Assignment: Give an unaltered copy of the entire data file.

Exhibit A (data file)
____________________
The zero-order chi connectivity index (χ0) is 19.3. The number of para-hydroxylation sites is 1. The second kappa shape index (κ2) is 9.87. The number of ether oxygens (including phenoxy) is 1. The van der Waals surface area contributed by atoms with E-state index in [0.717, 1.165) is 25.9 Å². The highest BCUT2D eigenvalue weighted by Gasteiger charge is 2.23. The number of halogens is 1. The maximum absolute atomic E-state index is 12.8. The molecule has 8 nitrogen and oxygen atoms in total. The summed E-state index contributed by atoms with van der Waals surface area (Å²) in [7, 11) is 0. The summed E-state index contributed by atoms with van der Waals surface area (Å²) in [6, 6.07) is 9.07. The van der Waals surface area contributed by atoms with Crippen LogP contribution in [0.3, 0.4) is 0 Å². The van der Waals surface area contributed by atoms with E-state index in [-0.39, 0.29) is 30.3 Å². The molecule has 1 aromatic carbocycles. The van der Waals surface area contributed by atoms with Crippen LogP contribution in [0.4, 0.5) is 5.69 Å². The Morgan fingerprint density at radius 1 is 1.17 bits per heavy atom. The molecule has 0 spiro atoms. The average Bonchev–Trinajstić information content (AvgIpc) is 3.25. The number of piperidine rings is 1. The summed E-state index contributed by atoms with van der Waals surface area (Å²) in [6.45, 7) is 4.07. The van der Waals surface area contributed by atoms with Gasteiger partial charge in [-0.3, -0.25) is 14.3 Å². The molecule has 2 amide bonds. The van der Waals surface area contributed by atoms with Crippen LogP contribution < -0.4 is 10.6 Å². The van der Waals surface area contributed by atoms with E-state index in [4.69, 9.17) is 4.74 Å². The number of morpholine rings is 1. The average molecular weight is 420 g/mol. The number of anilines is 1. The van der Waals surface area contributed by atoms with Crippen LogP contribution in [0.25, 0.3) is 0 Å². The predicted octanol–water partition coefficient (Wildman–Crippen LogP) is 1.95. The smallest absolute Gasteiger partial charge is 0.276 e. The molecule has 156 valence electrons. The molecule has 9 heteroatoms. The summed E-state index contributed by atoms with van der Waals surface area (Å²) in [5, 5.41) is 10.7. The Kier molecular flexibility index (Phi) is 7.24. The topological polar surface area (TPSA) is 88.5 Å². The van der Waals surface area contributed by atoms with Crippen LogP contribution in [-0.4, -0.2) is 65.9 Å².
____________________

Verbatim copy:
The zero-order chi connectivity index (χ0) is 19.3. The number of para-hydroxylation sites is 1. The second kappa shape index (κ2) is 9.87. The number of ether oxygens (including phenoxy) is 1. The van der Waals surface area contributed by atoms with E-state index in [0.717, 1.165) is 25.9 Å². The highest BCUT2D eigenvalue weighted by Gasteiger charge is 2.23. The number of halogens is 1. The maximum absolute atomic E-state index is 12.8. The molecule has 8 nitrogen and oxygen atoms in total. The summed E-state index contributed by atoms with van der Waals surface area (Å²) in [7, 11) is 0. The summed E-state index contributed by atoms with van der Waals surface area (Å²) in [6, 6.07) is 9.07. The van der Waals surface area contributed by atoms with Crippen LogP contribution in [0.3, 0.4) is 0 Å². The van der Waals surface area contributed by atoms with E-state index in [-0.39, 0.29) is 30.3 Å². The molecule has 1 aromatic carbocycles. The van der Waals surface area contributed by atoms with Crippen LogP contribution in [0.4, 0.5) is 5.69 Å². The Morgan fingerprint density at radius 1 is 1.17 bits per heavy atom. The molecule has 0 spiro atoms. The average Bonchev–Trinajstić information content (AvgIpc) is 3.25. The number of piperidine rings is 1. The summed E-state index contributed by atoms with van der Waals surface area (Å²) in [6.45, 7) is 4.07. The van der Waals surface area contributed by atoms with Gasteiger partial charge in [-0.3, -0.25) is 14.3 Å². The molecule has 2 amide bonds. The van der Waals surface area contributed by atoms with Crippen LogP contribution < -0.4 is 10.6 Å². The van der Waals surface area contributed by atoms with E-state index in [4.69, 9.17) is 4.74 Å². The number of morpholine rings is 1. The average molecular weight is 420 g/mol. The number of anilines is 1. The van der Waals surface area contributed by atoms with Crippen LogP contribution in [0.25, 0.3) is 0 Å². The predicted octanol–water partition coefficient (Wildman–Crippen LogP) is 1.95. The smallest absolute Gasteiger partial charge is 0.276 e. The molecule has 156 valence electrons. The molecule has 9 heteroatoms. The summed E-state index contributed by atoms with van der Waals surface area (Å²) in [5, 5.41) is 10.7. The Kier molecular flexibility index (Phi) is 7.24. The topological polar surface area (TPSA) is 88.5 Å². The van der Waals surface area contributed by atoms with Crippen LogP contribution in [-0.4, -0.2) is 65.9 Å².